Style / World of Watches (WOW)

Unparalleled precision: Longines VHP collection is not Your ordinary Quartz watch

The Longines Conquest VHP collection has a laser-focus on extreme accuracy and precision

Apr 09, 2018 | By Yeo Suan Futt
Longines Ultra Quartz

Longines Ultra Quartz

Timekeeping, and by extension wristwatches, used to hold much greater allure and prestige among a broader spread of society than it does today. This is not a reference to the 19th century or something, but instead mere decades ago, at the precise moment quartz gave more people the chance to have their own personal timekeepers. Strangely, the promise of a brighter future for accuracy did not pan out as planned.

Budget air travel and an ocean of information distributed worldwide that can be called up in an instant on any screen from phone to tablet and terminal, have set the bar very high for curios. In other words, nothing excites anymore. Though it has only been a few centuries since table-sized clocks were accurate enough to be fitted with minute hands, and just about a century since the affordability of wristwatches extended beyond gentry to the common man, the general public seems to have largely forgotten what an awesome thing a wearable timekeeper is, in reliably dividing the continuum of time into discrete intervals that we can mark and measure.

The digital timekeeping future began in earnest with Longines leading the charge in Switzerland

The digital timekeeping future began in earnest with Longines leading the charge in Switzerland

Quartz watches: An Existential Crisis

We bring this up because before accurate timekeeping became so commoditised (appearing on phones and ovens, as it is often bemoaned) that it descended into the mundane, watches were special and regarded with the respect accorded to specialist instruments. And the very thing they specialised in was precision timekeeping. Those were the days when chronometry competitions would generate a fair bit of excitement, because creating a supremely accurate watch was no small feat of technical ingenuity.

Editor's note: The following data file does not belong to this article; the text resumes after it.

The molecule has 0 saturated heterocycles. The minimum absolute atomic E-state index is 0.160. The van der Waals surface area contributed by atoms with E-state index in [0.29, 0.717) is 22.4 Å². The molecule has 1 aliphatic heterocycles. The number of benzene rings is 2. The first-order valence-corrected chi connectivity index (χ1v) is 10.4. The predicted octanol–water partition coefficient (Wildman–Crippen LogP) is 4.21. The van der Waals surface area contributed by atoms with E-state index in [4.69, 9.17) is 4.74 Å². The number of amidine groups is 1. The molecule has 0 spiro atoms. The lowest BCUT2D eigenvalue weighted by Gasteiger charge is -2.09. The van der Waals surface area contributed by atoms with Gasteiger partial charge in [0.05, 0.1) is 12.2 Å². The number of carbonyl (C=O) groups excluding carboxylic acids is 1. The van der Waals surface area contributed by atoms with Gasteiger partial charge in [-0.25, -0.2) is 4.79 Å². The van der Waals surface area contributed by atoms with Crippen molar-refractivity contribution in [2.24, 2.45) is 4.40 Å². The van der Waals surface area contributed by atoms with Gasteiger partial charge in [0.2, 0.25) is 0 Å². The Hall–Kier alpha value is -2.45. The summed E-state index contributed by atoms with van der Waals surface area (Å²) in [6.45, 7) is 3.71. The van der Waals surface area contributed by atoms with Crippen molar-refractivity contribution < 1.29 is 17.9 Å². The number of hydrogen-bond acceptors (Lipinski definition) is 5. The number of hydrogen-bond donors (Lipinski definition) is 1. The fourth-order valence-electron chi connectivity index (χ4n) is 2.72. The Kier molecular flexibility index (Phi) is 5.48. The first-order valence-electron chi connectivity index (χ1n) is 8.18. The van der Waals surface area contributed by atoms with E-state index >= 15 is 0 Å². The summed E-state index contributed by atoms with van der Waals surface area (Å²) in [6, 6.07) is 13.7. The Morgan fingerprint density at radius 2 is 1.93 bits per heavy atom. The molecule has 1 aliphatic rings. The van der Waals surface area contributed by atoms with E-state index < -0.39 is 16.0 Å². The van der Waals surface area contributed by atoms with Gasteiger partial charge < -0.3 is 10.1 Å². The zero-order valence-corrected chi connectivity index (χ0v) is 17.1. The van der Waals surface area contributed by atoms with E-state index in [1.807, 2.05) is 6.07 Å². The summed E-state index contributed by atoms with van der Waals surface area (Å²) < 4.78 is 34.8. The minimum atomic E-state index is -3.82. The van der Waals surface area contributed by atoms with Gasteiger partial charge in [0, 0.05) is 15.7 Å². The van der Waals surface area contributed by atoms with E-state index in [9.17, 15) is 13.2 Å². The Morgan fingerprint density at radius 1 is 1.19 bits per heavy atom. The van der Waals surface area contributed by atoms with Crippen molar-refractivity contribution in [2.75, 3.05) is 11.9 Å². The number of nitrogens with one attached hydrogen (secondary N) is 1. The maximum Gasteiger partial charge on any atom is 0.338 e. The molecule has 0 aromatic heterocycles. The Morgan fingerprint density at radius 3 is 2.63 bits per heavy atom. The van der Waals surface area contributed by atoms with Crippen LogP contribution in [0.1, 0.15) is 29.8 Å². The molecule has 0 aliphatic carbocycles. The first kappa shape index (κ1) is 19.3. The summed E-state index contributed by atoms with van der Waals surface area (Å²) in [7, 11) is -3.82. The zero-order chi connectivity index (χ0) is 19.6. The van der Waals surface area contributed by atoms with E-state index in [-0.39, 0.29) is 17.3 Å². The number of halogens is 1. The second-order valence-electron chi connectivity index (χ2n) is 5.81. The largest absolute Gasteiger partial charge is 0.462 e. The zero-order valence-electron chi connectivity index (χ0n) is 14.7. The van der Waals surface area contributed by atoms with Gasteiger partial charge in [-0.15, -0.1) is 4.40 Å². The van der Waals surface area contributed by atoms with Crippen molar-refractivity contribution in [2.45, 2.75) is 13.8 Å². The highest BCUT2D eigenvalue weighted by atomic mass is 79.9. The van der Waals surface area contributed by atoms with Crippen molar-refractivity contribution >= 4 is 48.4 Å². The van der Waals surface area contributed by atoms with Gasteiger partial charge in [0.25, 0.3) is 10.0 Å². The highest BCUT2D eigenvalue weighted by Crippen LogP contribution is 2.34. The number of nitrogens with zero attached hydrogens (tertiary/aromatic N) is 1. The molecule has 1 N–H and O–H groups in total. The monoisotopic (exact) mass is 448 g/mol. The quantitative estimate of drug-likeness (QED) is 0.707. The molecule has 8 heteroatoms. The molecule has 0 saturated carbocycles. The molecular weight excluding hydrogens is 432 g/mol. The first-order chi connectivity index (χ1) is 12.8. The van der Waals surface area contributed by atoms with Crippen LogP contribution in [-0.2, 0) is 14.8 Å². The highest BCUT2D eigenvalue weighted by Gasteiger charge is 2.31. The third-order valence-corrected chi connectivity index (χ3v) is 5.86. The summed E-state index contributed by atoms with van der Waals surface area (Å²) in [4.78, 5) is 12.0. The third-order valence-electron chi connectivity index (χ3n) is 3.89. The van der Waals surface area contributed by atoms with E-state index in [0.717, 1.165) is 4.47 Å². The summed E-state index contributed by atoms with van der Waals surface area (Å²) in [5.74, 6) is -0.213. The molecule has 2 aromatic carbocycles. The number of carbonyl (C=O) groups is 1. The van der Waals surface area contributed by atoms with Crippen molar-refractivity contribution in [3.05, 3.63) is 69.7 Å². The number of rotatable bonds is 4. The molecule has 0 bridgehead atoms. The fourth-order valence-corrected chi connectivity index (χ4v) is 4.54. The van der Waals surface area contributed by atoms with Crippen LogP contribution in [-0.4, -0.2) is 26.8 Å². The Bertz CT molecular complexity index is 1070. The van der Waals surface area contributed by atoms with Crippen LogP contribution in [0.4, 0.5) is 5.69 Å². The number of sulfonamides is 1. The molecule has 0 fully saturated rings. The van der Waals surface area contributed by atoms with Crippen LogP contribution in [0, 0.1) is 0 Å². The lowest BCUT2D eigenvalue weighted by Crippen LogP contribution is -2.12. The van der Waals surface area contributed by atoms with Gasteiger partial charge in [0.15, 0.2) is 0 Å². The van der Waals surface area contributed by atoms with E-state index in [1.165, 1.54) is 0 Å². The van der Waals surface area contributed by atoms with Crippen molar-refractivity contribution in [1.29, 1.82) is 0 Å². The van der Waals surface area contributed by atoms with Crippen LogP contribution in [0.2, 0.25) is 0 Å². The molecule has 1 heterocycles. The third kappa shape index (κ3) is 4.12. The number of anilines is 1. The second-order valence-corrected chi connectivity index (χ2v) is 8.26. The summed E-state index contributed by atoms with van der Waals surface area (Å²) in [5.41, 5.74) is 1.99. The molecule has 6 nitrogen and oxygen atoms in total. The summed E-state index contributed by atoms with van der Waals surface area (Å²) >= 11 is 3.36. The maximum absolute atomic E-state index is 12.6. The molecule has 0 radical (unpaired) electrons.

The advent of quartz changed all that. When a plain vanilla quartz watch mass produced on a dime (figuratively speaking) can sustain 10 times the accuracy of even highly accomplished mechanical watches, the mystique around highly accurate (by pre-quartz standards) watches simply disappeared. Timekeeping has since been relegated to quartz, while mechanical timekeeping has largely reinvented and reinvigorated itself, largely abandoning the pursuit of absolute accuracy.

Longines VHP, definitely not your vanilla Quartz watch

Longines VHP, definitely not your vanilla Quartz watch

The Neuchâtel observatory held the last of the old-era chronometry competitions in 1972. In 2009, the watchmaking museum in Le Locle, Switzerland celebrated its 50th anniversary by launching the International Chronometry Competition. After successive editions of the biennial event with really short lists (as opposed to shortlisted) of competitors, it was decided that the 2017 edition would be postponed. There are a few reasons for this – it wasn’t “international” and only top winners in each category were announced as a special consideration to thin-skinned 1st and 2nd runners up if they chose to remain anonymous – but the very idea of precision timekeeping, whether from a quartz or mechanical timepiece, just wasn’t very relevant anymore.

Unparalleled precision: Longines VHP collection is not Your ordinary Quartz watch

Heaven knows we still need precision timekeeping. How else would we know our eggs are just right? But being concerned about precision timekeeping has become akin to worrying about not having enough ice in winter. To be fair, absolute accuracy is these days largely a function of atomic clocks and these perform vital functions along the bleeding edge of science and technology. In fact, the accuracy of the atomic clock shames even the most sophisticated quartz ticker, much like quartz itself once did with its mechanical predecessor.